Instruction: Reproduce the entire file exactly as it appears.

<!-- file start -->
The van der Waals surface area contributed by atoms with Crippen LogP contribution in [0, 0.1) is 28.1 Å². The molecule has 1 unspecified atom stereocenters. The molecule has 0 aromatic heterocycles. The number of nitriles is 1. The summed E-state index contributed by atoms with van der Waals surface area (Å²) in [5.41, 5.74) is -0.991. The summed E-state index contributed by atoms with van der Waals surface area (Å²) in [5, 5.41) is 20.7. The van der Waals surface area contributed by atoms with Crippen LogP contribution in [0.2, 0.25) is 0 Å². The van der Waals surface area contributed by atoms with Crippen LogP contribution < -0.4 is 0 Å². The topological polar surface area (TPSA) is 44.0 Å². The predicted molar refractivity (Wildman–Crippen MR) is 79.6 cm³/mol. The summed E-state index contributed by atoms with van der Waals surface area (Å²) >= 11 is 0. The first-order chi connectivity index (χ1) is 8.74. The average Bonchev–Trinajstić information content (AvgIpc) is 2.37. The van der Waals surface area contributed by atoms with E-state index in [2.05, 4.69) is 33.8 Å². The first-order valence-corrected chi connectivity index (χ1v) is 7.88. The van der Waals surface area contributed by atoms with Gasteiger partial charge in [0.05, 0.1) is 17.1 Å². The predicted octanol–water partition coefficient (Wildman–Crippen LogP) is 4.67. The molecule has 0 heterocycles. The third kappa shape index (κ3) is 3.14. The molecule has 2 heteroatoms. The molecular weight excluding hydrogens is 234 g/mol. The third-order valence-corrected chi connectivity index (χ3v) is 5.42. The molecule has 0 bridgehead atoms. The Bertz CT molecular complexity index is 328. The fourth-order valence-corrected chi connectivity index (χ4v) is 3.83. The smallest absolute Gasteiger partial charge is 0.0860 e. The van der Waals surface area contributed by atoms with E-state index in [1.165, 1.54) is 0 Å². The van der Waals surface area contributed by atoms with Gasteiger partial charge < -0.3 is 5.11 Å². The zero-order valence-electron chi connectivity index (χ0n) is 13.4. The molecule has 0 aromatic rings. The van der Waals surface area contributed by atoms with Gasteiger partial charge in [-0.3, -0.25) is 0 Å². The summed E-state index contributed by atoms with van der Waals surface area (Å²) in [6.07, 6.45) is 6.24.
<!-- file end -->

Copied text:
The van der Waals surface area contributed by atoms with Crippen LogP contribution in [0, 0.1) is 28.1 Å². The molecule has 1 unspecified atom stereocenters. The molecule has 0 aromatic heterocycles. The number of nitriles is 1. The summed E-state index contributed by atoms with van der Waals surface area (Å²) in [5.41, 5.74) is -0.991. The summed E-state index contributed by atoms with van der Waals surface area (Å²) in [5, 5.41) is 20.7. The van der Waals surface area contributed by atoms with Crippen LogP contribution in [0.2, 0.25) is 0 Å². The van der Waals surface area contributed by atoms with Crippen LogP contribution < -0.4 is 0 Å². The topological polar surface area (TPSA) is 44.0 Å². The predicted molar refractivity (Wildman–Crippen MR) is 79.6 cm³/mol. The summed E-state index contributed by atoms with van der Waals surface area (Å²) >= 11 is 0. The first-order chi connectivity index (χ1) is 8.74. The average Bonchev–Trinajstić information content (AvgIpc) is 2.37. The van der Waals surface area contributed by atoms with E-state index in [2.05, 4.69) is 33.8 Å². The first-order valence-corrected chi connectivity index (χ1v) is 7.88. The van der Waals surface area contributed by atoms with Gasteiger partial charge in [0.05, 0.1) is 17.1 Å². The predicted octanol–water partition coefficient (Wildman–Crippen LogP) is 4.67. The molecule has 0 heterocycles. The third kappa shape index (κ3) is 3.14. The molecule has 2 heteroatoms. The molecular weight excluding hydrogens is 234 g/mol. The third-order valence-corrected chi connectivity index (χ3v) is 5.42. The molecule has 0 bridgehead atoms. The Bertz CT molecular complexity index is 328. The fourth-order valence-corrected chi connectivity index (χ4v) is 3.83. The smallest absolute Gasteiger partial charge is 0.0860 e. The van der Waals surface area contributed by atoms with E-state index in [1.165, 1.54) is 0 Å². The van der Waals surface area contributed by atoms with Gasteiger partial charge < -0.3 is 5.11 Å². The zero-order valence-electron chi connectivity index (χ0n) is 13.4. The molecule has 0 aromatic rings. The van der Waals surface area contributed by atoms with Gasteiger partial charge in [-0.3, -0.25) is 0 Å². The summed E-state index contributed by atoms with van der Waals surface area (Å²) in [6.07, 6.45) is 6.24.